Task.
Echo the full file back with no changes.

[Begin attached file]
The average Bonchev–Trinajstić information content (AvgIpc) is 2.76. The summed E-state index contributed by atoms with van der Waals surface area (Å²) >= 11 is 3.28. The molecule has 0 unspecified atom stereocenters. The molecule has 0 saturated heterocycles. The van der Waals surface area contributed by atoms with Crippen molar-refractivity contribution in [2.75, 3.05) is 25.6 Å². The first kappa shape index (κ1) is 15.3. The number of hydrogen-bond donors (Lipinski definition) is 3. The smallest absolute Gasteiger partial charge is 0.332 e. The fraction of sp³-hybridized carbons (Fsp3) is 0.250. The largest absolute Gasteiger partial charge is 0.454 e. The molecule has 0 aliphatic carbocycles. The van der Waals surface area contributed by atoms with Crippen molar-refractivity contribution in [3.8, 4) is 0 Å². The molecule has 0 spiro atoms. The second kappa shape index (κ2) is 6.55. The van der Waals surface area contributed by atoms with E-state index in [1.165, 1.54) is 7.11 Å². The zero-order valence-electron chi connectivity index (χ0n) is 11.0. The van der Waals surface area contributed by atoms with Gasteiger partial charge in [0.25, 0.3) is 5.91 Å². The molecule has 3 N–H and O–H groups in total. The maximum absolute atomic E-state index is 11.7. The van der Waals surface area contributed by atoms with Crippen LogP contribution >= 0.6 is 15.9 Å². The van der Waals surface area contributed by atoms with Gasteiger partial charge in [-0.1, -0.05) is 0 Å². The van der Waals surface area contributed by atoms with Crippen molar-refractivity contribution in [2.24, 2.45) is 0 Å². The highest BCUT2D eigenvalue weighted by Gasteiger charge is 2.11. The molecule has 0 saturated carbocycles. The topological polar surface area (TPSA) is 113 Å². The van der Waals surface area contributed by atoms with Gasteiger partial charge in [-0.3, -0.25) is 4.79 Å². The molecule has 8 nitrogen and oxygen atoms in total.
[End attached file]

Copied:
The average Bonchev–Trinajstić information content (AvgIpc) is 2.76. The summed E-state index contributed by atoms with van der Waals surface area (Å²) >= 11 is 3.28. The molecule has 0 unspecified atom stereocenters. The molecule has 0 saturated heterocycles. The van der Waals surface area contributed by atoms with Crippen molar-refractivity contribution in [2.75, 3.05) is 25.6 Å². The first kappa shape index (κ1) is 15.3. The number of hydrogen-bond donors (Lipinski definition) is 3. The smallest absolute Gasteiger partial charge is 0.332 e. The fraction of sp³-hybridized carbons (Fsp3) is 0.250. The largest absolute Gasteiger partial charge is 0.454 e. The molecule has 0 aliphatic carbocycles. The van der Waals surface area contributed by atoms with Crippen molar-refractivity contribution in [3.8, 4) is 0 Å². The molecule has 0 spiro atoms. The second kappa shape index (κ2) is 6.55. The van der Waals surface area contributed by atoms with E-state index in [1.165, 1.54) is 7.11 Å². The zero-order valence-electron chi connectivity index (χ0n) is 11.0. The van der Waals surface area contributed by atoms with Gasteiger partial charge in [0.25, 0.3) is 5.91 Å². The molecule has 3 N–H and O–H groups in total. The maximum absolute atomic E-state index is 11.7. The van der Waals surface area contributed by atoms with Crippen LogP contribution >= 0.6 is 15.9 Å². The van der Waals surface area contributed by atoms with Gasteiger partial charge in [-0.1, -0.05) is 0 Å². The van der Waals surface area contributed by atoms with Crippen molar-refractivity contribution in [2.24, 2.45) is 0 Å². The highest BCUT2D eigenvalue weighted by Gasteiger charge is 2.11. The molecule has 0 saturated carbocycles. The topological polar surface area (TPSA) is 113 Å². The van der Waals surface area contributed by atoms with Gasteiger partial charge in [-0.3, -0.25) is 4.79 Å². The molecule has 8 nitrogen and oxygen atoms in total.